Soon after I’d started teaching Awareness Through Movement® classes, my Feldenkrais® mentor, Edna Rossenas from the San Francisco training, asked me to record the lessons. Keeping my promise to do so was one of the inspirations for recording the first Strasbourg International Feldenkrais Teacher Training, back in the early 1990s.
It also meant that when Mick McCarthy, who I’d studied with and worked for doing group facilitation, suggested, many years beforehand, that I listen to my own teaching — saying that if someone else is going to pay for my classes I should at least have some idea how what I’m saying sounds on the receiving end. I, like most people, didn’t like how my voice sounded on my answering machine (yes, I’m that old). Be that as it may, I understood the challenge and appreciated its value.
One of the first things I realized was that I almost always waited to ask students about their breathing only after I’d already said everything else about what to and what to notice. Half the time, maybe even a bit more, I made a humorous reference to respiration, telling a funny story or a joke. Taken together, it would be easy to take my unwitting behavior as if I were devaluing breathing and dismissing — or, or at least, missing and leading others to miss — the importance of breathing.
That went against so much of what I’d learned and got to know so well from training in Gestalt therapy, Contact Improvisation, Bioenergetics, and Ericksonian Hypnosis. I knew that breathing was where the conscious and unconscious meet, where feeling, acting, sensing and thinking interconnect. I knew that attending to, tracking, responding — mostly nonverbally — to how someone breathes is the basis for creating rapport and building trust. And yet, listening to my lessons opened my eyes to how I was acting incongruently with my conviction. That’s what made me especially curious about the role of respiration in Moshe’s method.
Earlier today via a live Zoom video meeting, I presented a report on what I’ve been learning more recently about respiration in preparing for this year’s edition of ATM® Summer Camp, A Breath of Fresh Air, and designing BREATHING BETTER, a new trio of advanced intensives, for Feldenkrais teachers and trainees (in their final years of training), about giving hands-on lesson working with respiration. I talked about the incremental and iterative learning in both my personal practice and professional endeavors, shared some specifics of how the breath is central to teaching ATM® and giving Functional Integration® lessons, explored Moshe’s idea that we can’t teach people how to breathe (and instead can help them learn how to stop interfering with breathing), and so much more . . . and then I answered the participants’ questions.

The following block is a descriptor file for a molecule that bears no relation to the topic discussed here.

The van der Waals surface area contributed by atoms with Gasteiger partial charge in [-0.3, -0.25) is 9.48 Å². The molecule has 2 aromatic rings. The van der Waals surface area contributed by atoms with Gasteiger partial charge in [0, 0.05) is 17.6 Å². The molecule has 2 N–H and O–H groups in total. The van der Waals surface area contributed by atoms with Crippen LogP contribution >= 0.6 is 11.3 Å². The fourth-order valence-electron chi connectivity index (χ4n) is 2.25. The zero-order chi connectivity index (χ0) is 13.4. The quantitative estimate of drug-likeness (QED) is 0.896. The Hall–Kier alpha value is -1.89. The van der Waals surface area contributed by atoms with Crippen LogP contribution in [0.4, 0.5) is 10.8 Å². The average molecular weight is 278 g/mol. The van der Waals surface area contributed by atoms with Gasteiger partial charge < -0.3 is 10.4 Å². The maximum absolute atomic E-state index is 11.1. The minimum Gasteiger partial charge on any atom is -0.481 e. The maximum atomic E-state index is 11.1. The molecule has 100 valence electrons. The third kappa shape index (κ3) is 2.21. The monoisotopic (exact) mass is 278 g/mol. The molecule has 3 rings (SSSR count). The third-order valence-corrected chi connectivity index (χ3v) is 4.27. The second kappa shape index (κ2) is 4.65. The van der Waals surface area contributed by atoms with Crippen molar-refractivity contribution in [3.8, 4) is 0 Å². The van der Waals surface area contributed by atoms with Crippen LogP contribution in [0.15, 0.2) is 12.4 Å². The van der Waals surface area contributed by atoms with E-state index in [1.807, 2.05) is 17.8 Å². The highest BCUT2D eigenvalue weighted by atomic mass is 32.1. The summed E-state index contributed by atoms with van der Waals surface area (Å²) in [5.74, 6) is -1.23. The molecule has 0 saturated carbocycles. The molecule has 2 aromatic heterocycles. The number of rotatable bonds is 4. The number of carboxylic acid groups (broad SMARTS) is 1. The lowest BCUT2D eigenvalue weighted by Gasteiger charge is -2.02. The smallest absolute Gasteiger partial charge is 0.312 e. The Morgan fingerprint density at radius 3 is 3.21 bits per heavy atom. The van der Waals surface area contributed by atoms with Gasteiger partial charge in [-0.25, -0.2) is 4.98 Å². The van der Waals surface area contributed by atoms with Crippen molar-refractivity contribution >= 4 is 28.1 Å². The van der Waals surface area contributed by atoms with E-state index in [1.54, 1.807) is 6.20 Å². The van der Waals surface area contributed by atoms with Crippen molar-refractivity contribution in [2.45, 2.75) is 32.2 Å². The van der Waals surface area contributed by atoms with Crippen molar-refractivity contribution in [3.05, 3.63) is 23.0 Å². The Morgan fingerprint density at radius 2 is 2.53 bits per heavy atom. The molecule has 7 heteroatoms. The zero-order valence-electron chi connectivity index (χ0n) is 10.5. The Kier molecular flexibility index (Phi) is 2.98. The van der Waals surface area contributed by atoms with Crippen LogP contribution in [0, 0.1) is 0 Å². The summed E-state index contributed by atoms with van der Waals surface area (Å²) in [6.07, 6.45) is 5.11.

The entire conversation was recorded. Though I was addressing fellow Feldenkrais teachers, I think this conversation would be useful and interesting for anyone who takes classes, receives individual lessons, and/or practices the method. Though I’d planned to go for about an hour, we didn’t stop until an hour and 24 minutes; I hope you’ll find it a worthwhile experience — please do let me know!
FLOATING ON AIR, the first of three modules in BREATHING BETTER, starts next month in Boston (and in Santa Cruz next January). Any Feldenkrais teacher can sign up for one module or all three; there are no prerequisites.
Reduced early-bird registration for the first BREATHING BETTER module in Boston, a package deal (which offers the lowest price possible), and the convenient monthly payment plan are available ONLY until the early enrollment ends at midnight California time tomorrow, 23 August 2019. Please sign up before the deadline to reserve your place and save on your tuition.
P.S. If you graduated from a Feldenkrais teacher training last year or if you’re going to do so this year, please contact the Mind in Motion office for information about how to qualify for our special “new graduate” tuition. Don’t delay because this offer expires soon!
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